Their internships: nuclear energy and innovation

Duke Energy interns work throughout the company. These four students worked at nuclear plants in the Carolinas, examining processes.

This story first appeared on Duke Energy's storytelling website, illumination

Interns at a plant
Stancombe, Peters, Shore and Kozyrski in the field

More than 250 college students had the opportunity to intern at Duke Energy this summer, and four did something unexpected for them and new for Duke Energy, too.

Industrial engineering students Jack Kozyrski, Julia Peters, Jordan Shore and Luke Stancombe interned with Duke Energy’s nuclear fleet, which typically hosts electrical, mechanical and nuclear engineering students. As industrial engineering majors, the students focus on finding ways to improve processes in business and manufacturing, which aligns with Duke Energy’s innovation initiative at its six nuclear plants in the Carolinas.

The plants generate about half of Carolinas’ customers power and is the company’s largest source of carbon-free energy. The interns were based at Duke Energy’s Innovation Center at Optimist Hall in Charlotte, where other teams are doing similar work, like creating web-based applications to streamline processes for workers in the field.

They shadowed maintenance crews at plants to see how the teams work, too, and gathered workflow data that they used to remove inefficient processes. None had worked at a power plant, and Peters, a junior at N.C. State University, said she wasn’t familiar with nuclear energy.

“We are not nuclear engineers, so none of us really expected to work at a nuclear plant,” Peters said. “The industrial engineering work we did presented a chance to learn about something I never thought I’d get to see.”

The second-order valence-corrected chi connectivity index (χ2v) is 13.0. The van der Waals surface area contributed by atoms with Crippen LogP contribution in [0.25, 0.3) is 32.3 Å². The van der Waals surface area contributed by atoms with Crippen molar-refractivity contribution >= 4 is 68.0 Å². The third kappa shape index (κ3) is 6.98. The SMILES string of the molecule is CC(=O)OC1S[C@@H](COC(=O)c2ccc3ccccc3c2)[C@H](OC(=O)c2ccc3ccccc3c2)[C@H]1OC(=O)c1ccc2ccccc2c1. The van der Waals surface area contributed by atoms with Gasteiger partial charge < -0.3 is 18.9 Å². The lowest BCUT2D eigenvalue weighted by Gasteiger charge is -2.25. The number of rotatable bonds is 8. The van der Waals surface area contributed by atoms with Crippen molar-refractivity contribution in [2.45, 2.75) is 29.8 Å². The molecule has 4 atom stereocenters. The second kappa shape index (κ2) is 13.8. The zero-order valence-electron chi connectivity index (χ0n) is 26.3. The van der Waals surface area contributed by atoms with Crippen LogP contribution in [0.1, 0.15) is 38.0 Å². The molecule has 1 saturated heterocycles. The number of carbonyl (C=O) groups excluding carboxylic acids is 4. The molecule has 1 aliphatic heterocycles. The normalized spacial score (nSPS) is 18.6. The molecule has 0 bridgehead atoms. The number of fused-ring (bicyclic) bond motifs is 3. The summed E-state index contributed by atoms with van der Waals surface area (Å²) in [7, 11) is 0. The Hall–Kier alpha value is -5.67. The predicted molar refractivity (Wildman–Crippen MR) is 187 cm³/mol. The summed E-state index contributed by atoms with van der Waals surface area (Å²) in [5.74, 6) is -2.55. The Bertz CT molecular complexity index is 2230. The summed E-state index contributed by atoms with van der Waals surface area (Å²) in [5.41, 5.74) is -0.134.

Interns future
Kozyrski, Shore, Peters and Stancombe look toward the future

Stancombe, a senior at Virginia Tech who’s completed two internships at Duke Energy, said they collected data that will be helpful to the innovation initiative. The interns agreed that the experience was valuable to their professional growth, too. They said they learned the importance of hard work, meeting deadlines and accuracy. And a few said they left inspired about a possible career in energy.

Shore, a junior at N.C. State, said nuclear plants have a procedure-heavy and safety-focused culture while producing an impressive amount of clean energy. Knowing that, he said he would advocate for more nuclear energy.

“It's cool just to say you work in the nuclear energy industry, but it was inspiring to find everyone I interacted with was genuinely excited about the future of nuclear,” said Kozyrski, a junior at the University of Michigan. “I think I'll walk away knowing how much positive change you can generate within a business when you create a culture of innovation.”


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